Hello Doctor, My dog is a 13 year old pekingese with a mass protrusion in her genital area (between her anus and vagina) protruding about 3 cm outside the body. She was not spayed until this last week as our vet thought that this was hormonally related. She usually goes into heat in january and july every year, although her last 3 cycles where "silent heats." 3 months ago the mass was not externally visible; it became visible during her "silent heat cycle" this last january. She has been on antibiotics for 2 weeks and the inflammation has gone down significantly 25%. We had xrays taken as our vet suspected a tumor. There is a large visible mass between the external pelvic bone and the muscle. A rectal exam was performed and the mass is not in the rectum according to the vet. She is struggling to defecate (before and after spay). Antibiotics are helping with a better flow of urine. Much of her diagnosis is still speculation; any thoughts are much appreciated. She has not had any medical issues until july 2017 she had colitis-blood in the stool. She was put on antibiotics and we changed her diet. At the time no crytals in urine. Her recent urinalysis this last week concluded that there are crytals in her urine and 2 small kidney stones were present in xrays. Shes now on a special SO diet. Also during her spay surgery they removed 2 small tumors, one was a mammary tumor and the other was attached to the fat connected to her falopian tube. She has a lot of fat in her abdomin as well says the vet. Still awaiting results on the biopsy of tumor.

March 1, 2018

Gracie's Owner

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Dr. Michele K. DVM

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1611 Recommendations

Thank you for your email. It is possible that the mass is a tumor, and it is possible that it is tissue related to her not being spayed until recently. It may improve now that she has been spayed, but it may need further attention. It would be best to have her seen by your veterinarian for a follow up, as they can see her, assess the mass, and determine if anything needs to be done. I hope that she is okay.

March 2, 2018

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Oreo

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Labrador

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7 Years

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Fair severity

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0 found helpful

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Fair severity

Has Symptoms

None

My dog has a slight, one inch or so, vaginal protrusion. She is not licking it, she has no difficulty with urination. She is 7 years old and was spayed when she was 4 months. Do I need to have it looked at.

Feb. 7, 2018

Oreo's Owner

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3320 Recommendations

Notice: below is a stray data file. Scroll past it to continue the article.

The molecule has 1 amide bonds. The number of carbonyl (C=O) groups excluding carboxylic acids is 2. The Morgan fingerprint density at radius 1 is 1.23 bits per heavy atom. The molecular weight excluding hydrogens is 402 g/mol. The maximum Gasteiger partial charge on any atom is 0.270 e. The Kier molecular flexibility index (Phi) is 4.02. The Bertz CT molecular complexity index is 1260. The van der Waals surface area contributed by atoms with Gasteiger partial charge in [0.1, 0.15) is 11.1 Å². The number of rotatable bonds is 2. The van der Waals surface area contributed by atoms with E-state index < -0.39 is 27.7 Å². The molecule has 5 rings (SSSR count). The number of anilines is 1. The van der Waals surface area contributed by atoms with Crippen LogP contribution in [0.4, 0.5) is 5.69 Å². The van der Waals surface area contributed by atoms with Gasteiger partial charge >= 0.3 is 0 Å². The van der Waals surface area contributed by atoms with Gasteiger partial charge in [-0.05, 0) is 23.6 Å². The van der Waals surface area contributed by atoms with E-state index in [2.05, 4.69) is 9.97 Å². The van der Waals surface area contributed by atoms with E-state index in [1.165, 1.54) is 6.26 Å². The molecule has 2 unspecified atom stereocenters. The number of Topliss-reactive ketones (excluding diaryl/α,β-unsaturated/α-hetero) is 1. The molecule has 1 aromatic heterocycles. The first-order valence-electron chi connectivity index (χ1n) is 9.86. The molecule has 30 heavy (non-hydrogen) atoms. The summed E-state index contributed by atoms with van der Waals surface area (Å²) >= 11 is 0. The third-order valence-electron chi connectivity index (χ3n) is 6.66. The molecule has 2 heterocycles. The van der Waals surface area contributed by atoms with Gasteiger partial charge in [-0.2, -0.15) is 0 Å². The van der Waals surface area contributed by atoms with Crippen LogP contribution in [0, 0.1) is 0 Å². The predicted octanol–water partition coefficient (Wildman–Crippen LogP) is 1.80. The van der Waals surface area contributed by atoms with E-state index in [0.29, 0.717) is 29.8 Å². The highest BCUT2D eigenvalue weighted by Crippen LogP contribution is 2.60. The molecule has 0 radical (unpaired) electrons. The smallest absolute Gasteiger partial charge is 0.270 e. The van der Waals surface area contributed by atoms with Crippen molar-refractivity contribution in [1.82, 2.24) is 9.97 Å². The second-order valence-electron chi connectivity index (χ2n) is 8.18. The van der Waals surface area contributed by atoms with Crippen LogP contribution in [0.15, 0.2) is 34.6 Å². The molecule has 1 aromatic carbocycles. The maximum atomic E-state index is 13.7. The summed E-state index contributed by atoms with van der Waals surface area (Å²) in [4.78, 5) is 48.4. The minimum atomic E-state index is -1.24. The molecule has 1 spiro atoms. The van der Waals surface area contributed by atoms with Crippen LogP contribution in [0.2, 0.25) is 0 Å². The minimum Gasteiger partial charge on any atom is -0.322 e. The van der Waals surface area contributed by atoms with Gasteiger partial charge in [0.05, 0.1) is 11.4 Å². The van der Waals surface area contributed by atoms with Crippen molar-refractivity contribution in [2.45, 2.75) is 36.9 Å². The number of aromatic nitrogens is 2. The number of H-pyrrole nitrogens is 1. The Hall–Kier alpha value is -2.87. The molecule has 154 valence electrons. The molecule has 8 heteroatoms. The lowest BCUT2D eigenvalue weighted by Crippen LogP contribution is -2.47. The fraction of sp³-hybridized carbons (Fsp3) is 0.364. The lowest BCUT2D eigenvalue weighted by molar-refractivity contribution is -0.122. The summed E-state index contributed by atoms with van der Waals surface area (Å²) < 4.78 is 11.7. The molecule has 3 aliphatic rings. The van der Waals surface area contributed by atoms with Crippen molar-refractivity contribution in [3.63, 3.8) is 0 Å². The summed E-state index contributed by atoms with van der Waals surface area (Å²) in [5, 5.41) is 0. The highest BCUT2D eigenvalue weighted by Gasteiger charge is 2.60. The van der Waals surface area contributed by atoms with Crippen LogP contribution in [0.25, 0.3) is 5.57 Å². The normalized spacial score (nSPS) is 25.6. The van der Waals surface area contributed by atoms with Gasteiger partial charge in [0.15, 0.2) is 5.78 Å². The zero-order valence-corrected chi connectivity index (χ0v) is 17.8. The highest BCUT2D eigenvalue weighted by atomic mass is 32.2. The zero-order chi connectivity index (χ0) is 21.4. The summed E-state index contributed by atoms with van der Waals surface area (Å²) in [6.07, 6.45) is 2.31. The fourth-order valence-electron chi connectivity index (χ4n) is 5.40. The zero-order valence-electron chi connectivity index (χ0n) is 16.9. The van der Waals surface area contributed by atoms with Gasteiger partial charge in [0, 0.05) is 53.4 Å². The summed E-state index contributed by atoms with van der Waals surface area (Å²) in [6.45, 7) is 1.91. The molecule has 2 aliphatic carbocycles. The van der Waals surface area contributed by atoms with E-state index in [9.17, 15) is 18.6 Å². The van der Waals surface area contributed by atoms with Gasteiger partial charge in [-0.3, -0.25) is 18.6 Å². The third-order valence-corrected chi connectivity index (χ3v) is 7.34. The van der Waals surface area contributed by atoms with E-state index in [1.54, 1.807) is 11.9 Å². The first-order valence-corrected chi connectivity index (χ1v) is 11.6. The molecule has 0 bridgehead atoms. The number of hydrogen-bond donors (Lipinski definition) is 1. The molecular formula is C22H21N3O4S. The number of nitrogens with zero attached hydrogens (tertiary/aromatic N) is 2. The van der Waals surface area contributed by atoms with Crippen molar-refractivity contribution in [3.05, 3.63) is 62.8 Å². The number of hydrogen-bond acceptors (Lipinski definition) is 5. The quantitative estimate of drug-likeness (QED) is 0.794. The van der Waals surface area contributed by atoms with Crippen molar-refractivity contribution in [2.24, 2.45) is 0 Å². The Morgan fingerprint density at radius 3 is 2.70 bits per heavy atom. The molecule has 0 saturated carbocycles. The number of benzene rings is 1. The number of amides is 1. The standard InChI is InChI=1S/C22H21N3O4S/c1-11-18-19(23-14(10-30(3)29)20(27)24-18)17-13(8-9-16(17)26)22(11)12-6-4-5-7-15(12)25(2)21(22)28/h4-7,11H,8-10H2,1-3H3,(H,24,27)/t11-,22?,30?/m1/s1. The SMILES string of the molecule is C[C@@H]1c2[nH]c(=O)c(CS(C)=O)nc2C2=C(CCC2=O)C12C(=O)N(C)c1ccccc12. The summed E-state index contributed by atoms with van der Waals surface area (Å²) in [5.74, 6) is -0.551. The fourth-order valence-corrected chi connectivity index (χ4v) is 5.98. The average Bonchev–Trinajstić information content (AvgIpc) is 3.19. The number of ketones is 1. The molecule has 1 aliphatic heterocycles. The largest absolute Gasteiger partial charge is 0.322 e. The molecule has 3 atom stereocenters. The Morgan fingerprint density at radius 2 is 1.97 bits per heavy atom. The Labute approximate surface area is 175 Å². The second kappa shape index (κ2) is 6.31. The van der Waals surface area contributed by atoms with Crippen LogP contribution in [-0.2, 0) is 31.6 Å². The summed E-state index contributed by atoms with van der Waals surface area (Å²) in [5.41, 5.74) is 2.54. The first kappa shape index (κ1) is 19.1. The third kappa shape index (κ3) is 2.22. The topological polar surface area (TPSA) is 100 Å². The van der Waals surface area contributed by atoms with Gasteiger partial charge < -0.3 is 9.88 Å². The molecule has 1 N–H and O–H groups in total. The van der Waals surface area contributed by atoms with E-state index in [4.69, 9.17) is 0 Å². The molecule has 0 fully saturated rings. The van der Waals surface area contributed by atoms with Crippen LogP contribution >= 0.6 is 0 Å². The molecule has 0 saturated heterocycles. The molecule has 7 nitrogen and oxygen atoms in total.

Typically protruding vaginal masses are caused by vaginal hyperplasia, but since Oreo was spayed young we shouldn’t be seeing this condition; other causes like vaginal prolapse or vaginal tumours are possible so it is important to have your Veterinarian examine Oreo to determine a cause. In the meantime ensure that the mass is kept lubricated so that it doesn’t dry out, an antibiotic ointment is sufficient. Regards Dr Callum Turner DVM

Feb. 7, 2018

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Min

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Lhasa Apso

dog-age-icon

16 Years

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Fair severity

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0 found helpful

pill-rating-filledpill-rating-filledpill-rating-filledpill-rating-filledpill-rating-filled

Fair severity

Has Symptoms

Swollen Vagina, Prolapse,

My dog was spayed after protrusion. While in surgery they found a huge kidney stone. Now the protrusion is smaller and she can pee much easier. But it wont stay in. Shes 16, lhasa, and we just leave it alone. I scold her if she licks it. And give her a chewy fpr distraction if she doesnt listen. This seems to make her forget about it. Shes happy doesnt seem to be in pain. Never wud have thought kidney stone. Her condition started out severe. Now shes like a puppy again.

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Precious

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Yorkie

dog-age-icon

12 Years

pill-rating-filledpill-rating-filledpill-rating-filledpill-rating-filledpill-rating-filled

Moderate severity

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0 found helpful

pill-rating-filledpill-rating-filledpill-rating-filledpill-rating-filledpill-rating-filled

Moderate severity

Has Symptoms

Vaginal Protr

My dog has not been spayed I feel so guilty now she has this ball like protruding out of her vagina her vet gave her some cream she needs to be spayed she is in heat no problems going to the bathroom she has a e cone I feel really bad she has to wear it cause she keeps licking her vagina they also found a cysts in her inner thigh surgery has to be done I’m really worried I hope she will be ok I can’t stop crying I feel like I’ve failed as a pet owner just keep her in your prayers I never had a female dog before this is so new to me so I hope this surgery helps should I be worried?

Mass Protrusion From the Vaginal Area Average Cost

From 367 quotes ranging from $300 - $3,000

Average Cost

$750